New Albany residents say city neglect caused their properties to flood
NEW ALBANY, Ind. (WDRB) -- Flooding hit a New Albany neighborhood hard over the weekend and you can still see some of the water line marks on the side of a church at the corner of 15th and East Elm Streets.
The pastor says behind the building are reminders of all the damage.
The furniture is stacked and fans are turned on to dry out any remaining water inside Unfinished Church. That's the name of the 18,000 square foot church on East Elm Street, which now smells like mildew.
"To our dismay the entire building had water two or three inches deep," said Pastor Gary Arnold.
Arnold gave WDRB a tour of the damage on Monday and point to an issue outside that he thinks may lie with the city.
"It seems like I've noticed this area -- that a sinkhole that keeps caving in you can see fresh asphalt has been put on it,” said Arnold. “I don't know if there's an issue with the storm drains."
There's a similar issue just across the street.
“It happened Saturday night," said Courtney Casey, referring to her apartment that flooded over the weekend.
Casey lives with her boyfriend Matt Brightman and their two-year-old son. Their apartment was right next to an open broken manhole that's been covered up with a stop sign.
"I just worry about the kids going over the top of it and getting hurt more than anything. I didn't expect it to flood like that," said Brightman.
"I think that shows the negligence of the city," said Casey.
She took several pictures of the flooding on Saturday and says if the manholes and sewers were fixed they wouldn't have to leave.
"I'm forced to move to Jeffersonville now because that's the only property my landlord had,” said Casey. “We have no bed to sleep on because it was soaked in sewage water, half of my son's toys got destroyed in the water as well."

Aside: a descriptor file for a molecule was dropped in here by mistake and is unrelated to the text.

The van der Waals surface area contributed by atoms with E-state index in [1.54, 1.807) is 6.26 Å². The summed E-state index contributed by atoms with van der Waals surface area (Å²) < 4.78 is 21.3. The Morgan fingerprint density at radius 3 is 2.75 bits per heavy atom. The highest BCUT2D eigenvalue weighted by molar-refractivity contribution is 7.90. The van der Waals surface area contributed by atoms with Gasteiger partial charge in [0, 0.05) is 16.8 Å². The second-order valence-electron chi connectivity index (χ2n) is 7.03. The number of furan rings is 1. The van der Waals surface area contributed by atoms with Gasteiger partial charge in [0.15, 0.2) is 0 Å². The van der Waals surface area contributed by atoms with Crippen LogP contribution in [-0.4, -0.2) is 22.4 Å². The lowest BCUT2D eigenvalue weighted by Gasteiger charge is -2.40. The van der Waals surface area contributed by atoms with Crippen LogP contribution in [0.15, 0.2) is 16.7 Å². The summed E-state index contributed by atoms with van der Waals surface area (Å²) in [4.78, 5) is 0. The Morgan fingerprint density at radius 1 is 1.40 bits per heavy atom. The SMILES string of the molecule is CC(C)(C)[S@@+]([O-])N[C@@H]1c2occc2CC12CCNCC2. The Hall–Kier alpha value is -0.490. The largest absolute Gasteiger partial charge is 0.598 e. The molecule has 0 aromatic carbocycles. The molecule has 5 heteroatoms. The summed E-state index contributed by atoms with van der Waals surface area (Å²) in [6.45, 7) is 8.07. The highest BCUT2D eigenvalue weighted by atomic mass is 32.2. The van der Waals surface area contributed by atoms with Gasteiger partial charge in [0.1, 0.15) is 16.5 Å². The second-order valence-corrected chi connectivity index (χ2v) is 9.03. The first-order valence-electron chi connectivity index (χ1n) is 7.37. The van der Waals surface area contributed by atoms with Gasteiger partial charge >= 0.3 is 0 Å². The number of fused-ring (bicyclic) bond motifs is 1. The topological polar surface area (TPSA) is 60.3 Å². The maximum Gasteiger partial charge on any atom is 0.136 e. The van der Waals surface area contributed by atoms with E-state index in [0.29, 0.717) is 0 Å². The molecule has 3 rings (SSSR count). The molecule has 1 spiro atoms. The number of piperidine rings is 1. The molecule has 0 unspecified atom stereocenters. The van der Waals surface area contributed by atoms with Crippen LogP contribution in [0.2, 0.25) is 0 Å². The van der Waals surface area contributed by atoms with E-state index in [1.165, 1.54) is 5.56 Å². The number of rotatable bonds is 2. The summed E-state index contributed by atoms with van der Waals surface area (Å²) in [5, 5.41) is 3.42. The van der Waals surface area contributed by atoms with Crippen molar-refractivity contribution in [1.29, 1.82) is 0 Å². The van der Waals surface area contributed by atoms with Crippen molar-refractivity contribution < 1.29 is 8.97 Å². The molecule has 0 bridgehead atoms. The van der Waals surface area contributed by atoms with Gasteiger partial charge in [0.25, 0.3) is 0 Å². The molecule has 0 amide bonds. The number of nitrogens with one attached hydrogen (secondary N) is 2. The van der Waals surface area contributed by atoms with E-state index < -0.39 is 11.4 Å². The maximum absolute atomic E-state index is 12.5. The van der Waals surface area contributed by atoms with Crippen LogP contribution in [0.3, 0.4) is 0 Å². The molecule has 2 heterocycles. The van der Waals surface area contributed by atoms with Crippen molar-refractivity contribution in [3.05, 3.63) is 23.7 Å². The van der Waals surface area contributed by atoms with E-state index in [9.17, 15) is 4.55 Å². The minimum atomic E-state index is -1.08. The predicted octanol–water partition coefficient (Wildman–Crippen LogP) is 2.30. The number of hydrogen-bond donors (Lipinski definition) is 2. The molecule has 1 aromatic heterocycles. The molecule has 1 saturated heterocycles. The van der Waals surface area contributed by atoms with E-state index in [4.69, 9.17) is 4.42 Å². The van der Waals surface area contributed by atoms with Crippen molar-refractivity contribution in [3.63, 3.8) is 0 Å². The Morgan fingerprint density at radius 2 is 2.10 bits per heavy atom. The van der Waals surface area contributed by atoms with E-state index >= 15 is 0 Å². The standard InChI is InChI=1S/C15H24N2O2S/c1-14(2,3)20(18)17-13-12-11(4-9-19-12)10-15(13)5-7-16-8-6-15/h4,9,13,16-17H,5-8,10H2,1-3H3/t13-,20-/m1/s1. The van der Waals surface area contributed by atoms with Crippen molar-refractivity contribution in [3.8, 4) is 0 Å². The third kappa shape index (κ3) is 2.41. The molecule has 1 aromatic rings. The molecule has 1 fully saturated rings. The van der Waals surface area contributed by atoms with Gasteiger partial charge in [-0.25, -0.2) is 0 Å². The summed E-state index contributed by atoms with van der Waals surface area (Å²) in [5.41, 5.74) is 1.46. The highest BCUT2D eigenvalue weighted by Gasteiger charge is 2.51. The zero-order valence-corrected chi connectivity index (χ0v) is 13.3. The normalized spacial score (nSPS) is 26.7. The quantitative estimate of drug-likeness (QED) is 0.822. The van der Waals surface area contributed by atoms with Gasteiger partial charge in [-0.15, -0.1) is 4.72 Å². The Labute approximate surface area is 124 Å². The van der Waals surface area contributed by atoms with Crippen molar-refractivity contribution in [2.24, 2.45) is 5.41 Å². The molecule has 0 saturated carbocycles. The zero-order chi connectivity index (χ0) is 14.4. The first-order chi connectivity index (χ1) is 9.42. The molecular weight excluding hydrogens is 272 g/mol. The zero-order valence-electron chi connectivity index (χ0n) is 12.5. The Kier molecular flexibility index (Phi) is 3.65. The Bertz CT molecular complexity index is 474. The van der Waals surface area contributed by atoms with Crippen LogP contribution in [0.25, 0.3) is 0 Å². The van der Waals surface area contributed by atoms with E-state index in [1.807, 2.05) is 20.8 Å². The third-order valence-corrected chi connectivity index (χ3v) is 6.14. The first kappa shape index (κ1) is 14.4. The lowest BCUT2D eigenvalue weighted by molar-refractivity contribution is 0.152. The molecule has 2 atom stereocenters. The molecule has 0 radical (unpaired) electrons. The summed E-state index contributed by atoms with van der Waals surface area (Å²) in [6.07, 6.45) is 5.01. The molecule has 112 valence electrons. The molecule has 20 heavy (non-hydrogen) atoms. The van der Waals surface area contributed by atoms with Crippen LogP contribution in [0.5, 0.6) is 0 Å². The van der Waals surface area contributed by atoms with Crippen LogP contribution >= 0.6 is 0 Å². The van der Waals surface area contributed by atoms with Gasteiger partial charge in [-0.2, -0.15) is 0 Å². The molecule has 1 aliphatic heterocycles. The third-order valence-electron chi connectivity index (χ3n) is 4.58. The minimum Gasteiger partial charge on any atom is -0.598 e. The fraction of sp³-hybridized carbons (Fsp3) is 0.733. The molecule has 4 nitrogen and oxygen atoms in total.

Trains are another big problem, 15th Street has tracks right down the middle of it and residents say, several years ago, the tracks were raised.
When it rains, they say the water just runs off and doesn't properly drain. CSX says it will look into the issue but neighbors just want the city to fix it.
"Hopefully the city will just step up and do what they're supposed to be doing for the citizens here," said Casey.
"It could've been prevented you know, if they had fixed whatever was wrong," said resident Esther Cunningham.
Joseph Ham with the New Albany Stormwater Department says flooding in the area has been documented before, and there's a 36” pipe under 15th Street that's failing. That failure is also causing sinkholes up and down the street.
Ham says the city will replace about 2,000 feet of failing pipe with a 60-inch concrete pipe sometime later this year, and it'll take crews about 2-3 months.
Ham says the New Albany Stormwater Board approved the $2 million fix about two years ago.
He also tells WDRB that the city did not authorize a stop sign to be put over the open manhole, but it does have a contractor working to put a metal plate in its place.
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